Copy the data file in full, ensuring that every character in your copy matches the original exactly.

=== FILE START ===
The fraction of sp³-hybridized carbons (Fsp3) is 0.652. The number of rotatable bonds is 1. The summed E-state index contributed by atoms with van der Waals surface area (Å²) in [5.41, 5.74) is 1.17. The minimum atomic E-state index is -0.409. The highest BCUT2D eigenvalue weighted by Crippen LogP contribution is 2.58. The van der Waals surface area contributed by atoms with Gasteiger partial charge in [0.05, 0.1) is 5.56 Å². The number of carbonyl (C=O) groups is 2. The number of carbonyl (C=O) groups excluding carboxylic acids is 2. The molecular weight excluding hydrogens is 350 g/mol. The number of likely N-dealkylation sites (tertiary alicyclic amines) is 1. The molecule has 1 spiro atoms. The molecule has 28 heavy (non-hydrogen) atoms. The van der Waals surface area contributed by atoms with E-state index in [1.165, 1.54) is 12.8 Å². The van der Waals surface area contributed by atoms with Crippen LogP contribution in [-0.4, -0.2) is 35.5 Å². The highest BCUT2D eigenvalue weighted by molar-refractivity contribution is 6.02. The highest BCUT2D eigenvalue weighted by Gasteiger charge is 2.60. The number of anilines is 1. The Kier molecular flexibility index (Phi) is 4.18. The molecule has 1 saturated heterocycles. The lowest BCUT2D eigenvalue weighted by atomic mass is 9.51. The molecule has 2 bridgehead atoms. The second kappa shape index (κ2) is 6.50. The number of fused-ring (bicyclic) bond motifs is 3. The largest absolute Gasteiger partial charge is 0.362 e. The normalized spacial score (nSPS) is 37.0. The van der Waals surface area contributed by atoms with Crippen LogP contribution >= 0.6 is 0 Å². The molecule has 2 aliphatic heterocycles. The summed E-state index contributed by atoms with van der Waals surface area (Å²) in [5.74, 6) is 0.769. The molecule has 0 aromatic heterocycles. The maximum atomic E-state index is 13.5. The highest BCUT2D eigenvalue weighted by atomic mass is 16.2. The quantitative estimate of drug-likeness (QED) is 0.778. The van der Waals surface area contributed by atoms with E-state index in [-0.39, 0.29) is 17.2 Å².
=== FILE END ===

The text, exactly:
The fraction of sp³-hybridized carbons (Fsp3) is 0.652. The number of rotatable bonds is 1. The summed E-state index contributed by atoms with van der Waals surface area (Å²) in [5.41, 5.74) is 1.17. The minimum atomic E-state index is -0.409. The highest BCUT2D eigenvalue weighted by Crippen LogP contribution is 2.58. The van der Waals surface area contributed by atoms with Gasteiger partial charge in [0.05, 0.1) is 5.56 Å². The number of carbonyl (C=O) groups is 2. The number of carbonyl (C=O) groups excluding carboxylic acids is 2. The molecular weight excluding hydrogens is 350 g/mol. The number of likely N-dealkylation sites (tertiary alicyclic amines) is 1. The molecule has 1 spiro atoms. The molecule has 28 heavy (non-hydrogen) atoms. The van der Waals surface area contributed by atoms with E-state index in [1.165, 1.54) is 12.8 Å². The van der Waals surface area contributed by atoms with Crippen LogP contribution in [-0.4, -0.2) is 35.5 Å². The highest BCUT2D eigenvalue weighted by molar-refractivity contribution is 6.02. The highest BCUT2D eigenvalue weighted by Gasteiger charge is 2.60. The number of anilines is 1. The Kier molecular flexibility index (Phi) is 4.18. The molecule has 1 saturated heterocycles. The lowest BCUT2D eigenvalue weighted by atomic mass is 9.51. The molecule has 2 bridgehead atoms. The second kappa shape index (κ2) is 6.50. The number of fused-ring (bicyclic) bond motifs is 3. The largest absolute Gasteiger partial charge is 0.362 e. The normalized spacial score (nSPS) is 37.0. The van der Waals surface area contributed by atoms with Crippen LogP contribution >= 0.6 is 0 Å². The molecule has 2 aliphatic heterocycles. The summed E-state index contributed by atoms with van der Waals surface area (Å²) in [5.74, 6) is 0.769. The molecule has 0 aromatic heterocycles. The maximum atomic E-state index is 13.5. The highest BCUT2D eigenvalue weighted by atomic mass is 16.2. The quantitative estimate of drug-likeness (QED) is 0.778. The van der Waals surface area contributed by atoms with E-state index in [-0.39, 0.29) is 17.2 Å².